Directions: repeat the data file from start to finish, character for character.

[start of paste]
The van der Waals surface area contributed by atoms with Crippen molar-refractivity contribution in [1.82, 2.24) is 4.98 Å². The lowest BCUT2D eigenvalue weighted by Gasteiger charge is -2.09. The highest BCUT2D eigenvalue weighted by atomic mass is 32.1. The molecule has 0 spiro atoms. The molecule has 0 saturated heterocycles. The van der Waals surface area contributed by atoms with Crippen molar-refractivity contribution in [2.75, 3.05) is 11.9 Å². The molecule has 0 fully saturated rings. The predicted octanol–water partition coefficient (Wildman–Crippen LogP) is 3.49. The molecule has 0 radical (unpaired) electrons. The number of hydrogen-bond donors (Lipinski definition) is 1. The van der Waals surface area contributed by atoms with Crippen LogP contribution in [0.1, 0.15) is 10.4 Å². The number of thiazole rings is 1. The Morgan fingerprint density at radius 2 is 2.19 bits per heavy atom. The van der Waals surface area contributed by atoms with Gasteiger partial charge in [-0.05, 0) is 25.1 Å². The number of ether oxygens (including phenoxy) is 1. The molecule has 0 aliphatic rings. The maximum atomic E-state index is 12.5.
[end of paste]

The van der Waals surface area contributed by atoms with Crippen molar-refractivity contribution in [1.82, 2.24) is 4.98 Å². The lowest BCUT2D eigenvalue weighted by Gasteiger charge is -2.09. The highest BCUT2D eigenvalue weighted by atomic mass is 32.1. The molecule has 0 spiro atoms. The molecule has 0 saturated heterocycles. The van der Waals surface area contributed by atoms with Crippen molar-refractivity contribution in [2.75, 3.05) is 11.9 Å². The molecule has 0 fully saturated rings. The predicted octanol–water partition coefficient (Wildman–Crippen LogP) is 3.49. The molecule has 0 radical (unpaired) electrons. The number of hydrogen-bond donors (Lipinski definition) is 1. The van der Waals surface area contributed by atoms with Crippen LogP contribution in [0.1, 0.15) is 10.4 Å². The number of thiazole rings is 1. The Morgan fingerprint density at radius 2 is 2.19 bits per heavy atom. The van der Waals surface area contributed by atoms with Gasteiger partial charge in [-0.05, 0) is 25.1 Å². The number of ether oxygens (including phenoxy) is 1. The molecule has 0 aliphatic rings. The maximum atomic E-state index is 12.5.